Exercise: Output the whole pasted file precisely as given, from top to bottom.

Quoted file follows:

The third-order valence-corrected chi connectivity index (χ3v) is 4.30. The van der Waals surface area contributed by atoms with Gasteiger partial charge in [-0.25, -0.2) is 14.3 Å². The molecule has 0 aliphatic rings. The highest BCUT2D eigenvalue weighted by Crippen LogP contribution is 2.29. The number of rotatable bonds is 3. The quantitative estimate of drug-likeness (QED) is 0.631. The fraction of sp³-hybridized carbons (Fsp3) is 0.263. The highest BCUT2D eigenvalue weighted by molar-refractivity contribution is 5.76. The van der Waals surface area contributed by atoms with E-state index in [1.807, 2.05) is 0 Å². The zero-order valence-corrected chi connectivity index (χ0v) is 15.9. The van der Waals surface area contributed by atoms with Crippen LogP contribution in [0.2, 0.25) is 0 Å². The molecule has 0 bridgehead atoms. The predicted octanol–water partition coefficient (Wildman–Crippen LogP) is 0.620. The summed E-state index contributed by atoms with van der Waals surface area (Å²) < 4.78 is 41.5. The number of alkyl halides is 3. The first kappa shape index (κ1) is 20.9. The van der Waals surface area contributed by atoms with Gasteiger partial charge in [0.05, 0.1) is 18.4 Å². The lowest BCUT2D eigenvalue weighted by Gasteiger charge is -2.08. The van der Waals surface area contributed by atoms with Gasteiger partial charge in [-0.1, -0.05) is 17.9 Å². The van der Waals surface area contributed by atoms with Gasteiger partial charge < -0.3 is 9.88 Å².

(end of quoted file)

The third-order valence-corrected chi connectivity index (χ3v) is 4.30. The van der Waals surface area contributed by atoms with Gasteiger partial charge in [-0.25, -0.2) is 14.3 Å². The molecule has 0 aliphatic rings. The highest BCUT2D eigenvalue weighted by Crippen LogP contribution is 2.29. The number of rotatable bonds is 3. The quantitative estimate of drug-likeness (QED) is 0.631. The fraction of sp³-hybridized carbons (Fsp3) is 0.263. The highest BCUT2D eigenvalue weighted by molar-refractivity contribution is 5.76. The van der Waals surface area contributed by atoms with E-state index in [1.807, 2.05) is 0 Å². The zero-order valence-corrected chi connectivity index (χ0v) is 15.9. The van der Waals surface area contributed by atoms with Crippen LogP contribution in [0.2, 0.25) is 0 Å². The molecule has 0 bridgehead atoms. The predicted octanol–water partition coefficient (Wildman–Crippen LogP) is 0.620. The summed E-state index contributed by atoms with van der Waals surface area (Å²) < 4.78 is 41.5. The number of alkyl halides is 3. The first kappa shape index (κ1) is 20.9. The van der Waals surface area contributed by atoms with Gasteiger partial charge in [0.05, 0.1) is 18.4 Å². The lowest BCUT2D eigenvalue weighted by Gasteiger charge is -2.08. The van der Waals surface area contributed by atoms with Gasteiger partial charge in [-0.1, -0.05) is 17.9 Å². The van der Waals surface area contributed by atoms with Gasteiger partial charge < -0.3 is 9.88 Å².